Robert E. Wright is the Nef Family Chair of Political Economy and founding director of the Thomas Willing Institute for the Study of Financial Markets, Institutions, and Regulations at Augustana College in Sioux Falls, South Dakota. Previously, Dr. Wright taught at New York University's Stern School of Business, the University of Virginia, Temple University, and elsewhere. He teaches courses on the history of capitalism, Native American economic history, and HBO's The Wire, among other topics.
He is the author or co-author of fifteen books, including Wealth of Nations Rediscovered (2002); First Wall Street (2005);Financial Founding Fathers (2006); One Nation Under Debt (2008); Fubarnomics (2010); and Corporation Nation (2014). He is currently working on books about entrepreneurship in South Dakota and America's fifty largest bank holding companies.
Dr. Wright is a board member of Historians Against Slavery, an NGO dedicated to using historical insights to help reduce the number of coerced laborers worldwide. He is also the editor of Cambridge University Press's series Slavery Since Emancipation and was the founding editor of Pickering and Chatto's Financial History monograph series. He is a member of the editorial board of Financial History, the magazine of the Museum of American Finance in New York. Thomas W. Zeiler is professor of history and director of the Program on International Affairs at the University of Colorado, Boulder. Dr. Zeiler is also the former chair of the Department of History. Having conducted extensive research on the international economy, U.S. foreign economic policy, and globalization, he has published Free Trade, Free World: America and the Advent of GATT (1998); Globalization and the American Century (2003), with co-editor Alfred Eckes; and Guide to U.S. Foreign Policy: A Diplomatic History (2012), with co-editor Robert J. McMahon.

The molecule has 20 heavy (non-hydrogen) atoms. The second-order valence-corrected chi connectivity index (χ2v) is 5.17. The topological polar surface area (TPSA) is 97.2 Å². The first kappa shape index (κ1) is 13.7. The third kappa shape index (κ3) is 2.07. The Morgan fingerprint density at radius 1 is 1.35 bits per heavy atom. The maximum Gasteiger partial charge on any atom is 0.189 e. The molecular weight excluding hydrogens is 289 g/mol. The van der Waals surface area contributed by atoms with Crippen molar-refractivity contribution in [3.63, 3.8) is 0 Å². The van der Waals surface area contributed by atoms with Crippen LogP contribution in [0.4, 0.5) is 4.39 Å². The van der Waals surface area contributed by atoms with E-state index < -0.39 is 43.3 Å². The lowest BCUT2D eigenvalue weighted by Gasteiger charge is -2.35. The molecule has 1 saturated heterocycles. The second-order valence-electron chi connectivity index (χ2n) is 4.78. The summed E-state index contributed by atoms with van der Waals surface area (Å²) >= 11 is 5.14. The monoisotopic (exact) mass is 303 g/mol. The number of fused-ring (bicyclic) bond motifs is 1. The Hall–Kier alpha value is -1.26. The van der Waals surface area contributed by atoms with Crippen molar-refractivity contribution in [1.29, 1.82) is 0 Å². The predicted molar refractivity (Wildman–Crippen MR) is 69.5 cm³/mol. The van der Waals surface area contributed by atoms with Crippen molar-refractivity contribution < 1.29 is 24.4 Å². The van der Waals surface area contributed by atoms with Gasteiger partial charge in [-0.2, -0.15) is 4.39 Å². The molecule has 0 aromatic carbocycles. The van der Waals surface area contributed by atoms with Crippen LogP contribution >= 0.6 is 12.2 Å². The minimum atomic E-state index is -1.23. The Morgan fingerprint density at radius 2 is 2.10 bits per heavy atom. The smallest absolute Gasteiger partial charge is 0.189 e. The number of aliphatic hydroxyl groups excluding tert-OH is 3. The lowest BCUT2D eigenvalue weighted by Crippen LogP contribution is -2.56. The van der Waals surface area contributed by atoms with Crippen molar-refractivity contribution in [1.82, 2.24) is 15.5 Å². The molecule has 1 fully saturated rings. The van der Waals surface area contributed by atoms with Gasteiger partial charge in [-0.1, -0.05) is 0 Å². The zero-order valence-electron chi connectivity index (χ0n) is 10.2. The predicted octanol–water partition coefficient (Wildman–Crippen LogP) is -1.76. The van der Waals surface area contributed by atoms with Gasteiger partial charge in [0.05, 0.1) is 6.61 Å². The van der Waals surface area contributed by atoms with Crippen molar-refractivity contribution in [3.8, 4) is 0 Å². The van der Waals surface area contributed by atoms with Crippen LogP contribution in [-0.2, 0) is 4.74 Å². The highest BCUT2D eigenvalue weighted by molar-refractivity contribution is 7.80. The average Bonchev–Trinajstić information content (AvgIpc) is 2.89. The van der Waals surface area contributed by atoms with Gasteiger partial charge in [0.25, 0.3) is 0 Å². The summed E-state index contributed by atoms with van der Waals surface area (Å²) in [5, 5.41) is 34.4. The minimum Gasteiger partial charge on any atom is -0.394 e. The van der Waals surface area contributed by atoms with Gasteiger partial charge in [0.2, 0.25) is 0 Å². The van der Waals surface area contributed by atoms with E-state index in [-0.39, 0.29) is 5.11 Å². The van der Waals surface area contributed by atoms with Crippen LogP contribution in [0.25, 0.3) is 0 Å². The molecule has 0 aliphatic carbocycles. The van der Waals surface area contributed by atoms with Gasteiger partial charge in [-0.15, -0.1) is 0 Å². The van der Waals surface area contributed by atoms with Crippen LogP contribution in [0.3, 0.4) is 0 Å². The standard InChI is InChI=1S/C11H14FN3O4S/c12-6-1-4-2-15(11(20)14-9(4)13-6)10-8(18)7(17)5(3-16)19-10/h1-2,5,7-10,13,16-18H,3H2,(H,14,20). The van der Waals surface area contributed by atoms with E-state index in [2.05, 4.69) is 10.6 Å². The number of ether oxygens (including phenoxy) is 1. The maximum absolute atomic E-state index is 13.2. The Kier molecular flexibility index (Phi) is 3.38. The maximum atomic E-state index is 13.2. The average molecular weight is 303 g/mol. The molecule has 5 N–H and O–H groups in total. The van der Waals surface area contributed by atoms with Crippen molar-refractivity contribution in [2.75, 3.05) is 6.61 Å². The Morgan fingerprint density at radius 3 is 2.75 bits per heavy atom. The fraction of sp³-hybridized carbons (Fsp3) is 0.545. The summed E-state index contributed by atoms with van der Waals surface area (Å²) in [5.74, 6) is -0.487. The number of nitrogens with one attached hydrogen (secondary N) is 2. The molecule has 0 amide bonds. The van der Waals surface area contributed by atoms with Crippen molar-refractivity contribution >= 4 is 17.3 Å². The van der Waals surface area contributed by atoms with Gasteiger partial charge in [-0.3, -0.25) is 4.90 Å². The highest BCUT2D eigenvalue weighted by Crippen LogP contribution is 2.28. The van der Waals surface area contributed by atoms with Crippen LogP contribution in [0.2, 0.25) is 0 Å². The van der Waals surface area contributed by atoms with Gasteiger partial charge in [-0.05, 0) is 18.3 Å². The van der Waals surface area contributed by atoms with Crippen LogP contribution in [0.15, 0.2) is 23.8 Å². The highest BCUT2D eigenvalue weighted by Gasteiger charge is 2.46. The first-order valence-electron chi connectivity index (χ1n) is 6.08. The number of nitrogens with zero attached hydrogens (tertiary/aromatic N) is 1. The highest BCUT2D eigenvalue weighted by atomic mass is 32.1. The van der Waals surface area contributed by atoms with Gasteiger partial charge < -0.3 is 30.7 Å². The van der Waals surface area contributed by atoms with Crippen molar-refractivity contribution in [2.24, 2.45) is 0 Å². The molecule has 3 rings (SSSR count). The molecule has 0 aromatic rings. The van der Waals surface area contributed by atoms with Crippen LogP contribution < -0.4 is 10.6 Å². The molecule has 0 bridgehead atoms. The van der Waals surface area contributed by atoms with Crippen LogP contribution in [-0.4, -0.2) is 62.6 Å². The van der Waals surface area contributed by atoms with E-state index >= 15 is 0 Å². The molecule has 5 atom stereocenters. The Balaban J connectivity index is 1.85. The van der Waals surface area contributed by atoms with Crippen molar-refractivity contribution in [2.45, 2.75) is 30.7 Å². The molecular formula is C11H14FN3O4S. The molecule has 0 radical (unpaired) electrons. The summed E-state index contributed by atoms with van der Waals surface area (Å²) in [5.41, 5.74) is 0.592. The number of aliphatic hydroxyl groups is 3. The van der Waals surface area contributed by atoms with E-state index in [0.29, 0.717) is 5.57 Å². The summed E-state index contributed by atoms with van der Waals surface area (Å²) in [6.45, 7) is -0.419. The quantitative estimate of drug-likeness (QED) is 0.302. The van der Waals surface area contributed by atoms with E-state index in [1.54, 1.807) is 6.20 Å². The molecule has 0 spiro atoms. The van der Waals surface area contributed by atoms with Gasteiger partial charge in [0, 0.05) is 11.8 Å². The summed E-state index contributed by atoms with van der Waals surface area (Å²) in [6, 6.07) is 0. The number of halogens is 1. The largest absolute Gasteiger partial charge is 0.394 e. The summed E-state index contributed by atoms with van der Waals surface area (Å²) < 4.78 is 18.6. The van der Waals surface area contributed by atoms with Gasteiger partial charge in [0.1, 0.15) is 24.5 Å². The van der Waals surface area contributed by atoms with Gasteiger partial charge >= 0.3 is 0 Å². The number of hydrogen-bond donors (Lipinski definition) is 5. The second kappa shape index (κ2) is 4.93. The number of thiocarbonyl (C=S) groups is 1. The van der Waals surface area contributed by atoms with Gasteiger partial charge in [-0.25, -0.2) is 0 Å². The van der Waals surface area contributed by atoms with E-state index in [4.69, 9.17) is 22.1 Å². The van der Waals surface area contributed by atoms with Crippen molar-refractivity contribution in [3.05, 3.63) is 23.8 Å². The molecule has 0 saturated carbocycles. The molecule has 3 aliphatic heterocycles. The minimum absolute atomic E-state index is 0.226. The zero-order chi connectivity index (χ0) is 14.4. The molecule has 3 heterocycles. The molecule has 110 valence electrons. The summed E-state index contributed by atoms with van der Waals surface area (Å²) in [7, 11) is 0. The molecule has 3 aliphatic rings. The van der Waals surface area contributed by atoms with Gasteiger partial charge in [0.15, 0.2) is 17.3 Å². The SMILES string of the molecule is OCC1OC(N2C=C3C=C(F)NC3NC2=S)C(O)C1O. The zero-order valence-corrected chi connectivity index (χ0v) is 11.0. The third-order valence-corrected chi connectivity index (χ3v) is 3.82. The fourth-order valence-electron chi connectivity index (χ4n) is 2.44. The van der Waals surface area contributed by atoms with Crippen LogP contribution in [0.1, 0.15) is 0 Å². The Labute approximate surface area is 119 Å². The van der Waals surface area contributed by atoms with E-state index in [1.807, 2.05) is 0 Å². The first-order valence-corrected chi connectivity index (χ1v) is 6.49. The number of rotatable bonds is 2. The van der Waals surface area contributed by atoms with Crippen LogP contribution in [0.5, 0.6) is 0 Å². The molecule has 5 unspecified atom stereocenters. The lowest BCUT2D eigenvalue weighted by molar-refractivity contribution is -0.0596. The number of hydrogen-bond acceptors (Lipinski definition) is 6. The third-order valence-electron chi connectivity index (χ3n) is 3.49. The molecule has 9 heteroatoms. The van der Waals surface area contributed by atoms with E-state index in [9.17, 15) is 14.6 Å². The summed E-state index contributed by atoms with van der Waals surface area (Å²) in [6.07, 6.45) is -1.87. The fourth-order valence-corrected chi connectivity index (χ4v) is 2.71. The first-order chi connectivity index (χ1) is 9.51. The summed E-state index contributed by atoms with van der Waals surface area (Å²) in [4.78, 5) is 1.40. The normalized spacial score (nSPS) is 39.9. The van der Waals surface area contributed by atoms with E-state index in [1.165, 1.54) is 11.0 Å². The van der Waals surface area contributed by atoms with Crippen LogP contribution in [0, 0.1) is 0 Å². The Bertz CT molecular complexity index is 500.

Dr. Zeiler is currently doing research on free markets, free trade, and globalization. He has held Fulbright lecture awards to Buenos Aires, Argentina, and Tokyo, Japan. He served as the president of the Society for Historians of American Foreign Relations (SHAFR) in 2012 and, from 2010 to 2014, as editor of Diplomatic History, the journal of record in the field of U.S. foreign relations. He also serves on the Historical Advisory Committee on Documentation at the U.S. Department of State.
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